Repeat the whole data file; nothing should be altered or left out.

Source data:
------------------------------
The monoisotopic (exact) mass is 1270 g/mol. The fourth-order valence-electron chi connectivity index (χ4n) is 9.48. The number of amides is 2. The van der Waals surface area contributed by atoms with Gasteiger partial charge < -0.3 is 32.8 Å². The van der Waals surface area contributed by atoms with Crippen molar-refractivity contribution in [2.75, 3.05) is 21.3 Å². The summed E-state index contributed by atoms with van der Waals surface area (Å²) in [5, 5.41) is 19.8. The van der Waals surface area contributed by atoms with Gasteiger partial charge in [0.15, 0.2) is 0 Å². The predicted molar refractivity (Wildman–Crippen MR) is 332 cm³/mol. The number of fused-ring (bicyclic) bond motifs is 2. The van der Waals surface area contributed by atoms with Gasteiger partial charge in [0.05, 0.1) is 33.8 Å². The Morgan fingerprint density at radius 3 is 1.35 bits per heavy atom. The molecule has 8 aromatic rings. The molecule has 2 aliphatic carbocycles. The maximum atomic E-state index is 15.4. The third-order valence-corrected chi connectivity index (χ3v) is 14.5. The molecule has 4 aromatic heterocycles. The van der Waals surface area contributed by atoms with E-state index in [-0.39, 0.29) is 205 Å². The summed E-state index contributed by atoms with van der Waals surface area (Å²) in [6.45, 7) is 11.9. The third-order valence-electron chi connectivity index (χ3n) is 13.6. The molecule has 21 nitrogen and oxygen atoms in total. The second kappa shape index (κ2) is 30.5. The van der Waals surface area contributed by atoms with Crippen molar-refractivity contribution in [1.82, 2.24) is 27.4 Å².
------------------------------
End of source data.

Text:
The monoisotopic (exact) mass is 1270 g/mol. The fourth-order valence-electron chi connectivity index (χ4n) is 9.48. The number of amides is 2. The van der Waals surface area contributed by atoms with Gasteiger partial charge < -0.3 is 32.8 Å². The van der Waals surface area contributed by atoms with Crippen molar-refractivity contribution in [2.75, 3.05) is 21.3 Å². The summed E-state index contributed by atoms with van der Waals surface area (Å²) in [5, 5.41) is 19.8. The van der Waals surface area contributed by atoms with Gasteiger partial charge in [0.15, 0.2) is 0 Å². The predicted molar refractivity (Wildman–Crippen MR) is 332 cm³/mol. The number of fused-ring (bicyclic) bond motifs is 2. The van der Waals surface area contributed by atoms with Gasteiger partial charge in [0.05, 0.1) is 33.8 Å². The Morgan fingerprint density at radius 3 is 1.35 bits per heavy atom. The molecule has 8 aromatic rings. The molecule has 2 aliphatic carbocycles. The maximum atomic E-state index is 15.4. The third-order valence-corrected chi connectivity index (χ3v) is 14.5. The molecule has 4 aromatic heterocycles. The van der Waals surface area contributed by atoms with E-state index in [-0.39, 0.29) is 205 Å². The summed E-state index contributed by atoms with van der Waals surface area (Å²) in [6.45, 7) is 11.9. The third-order valence-electron chi connectivity index (χ3n) is 13.6. The molecule has 21 nitrogen and oxygen atoms in total. The second kappa shape index (κ2) is 30.5. The van der Waals surface area contributed by atoms with Crippen molar-refractivity contribution in [1.82, 2.24) is 27.4 Å².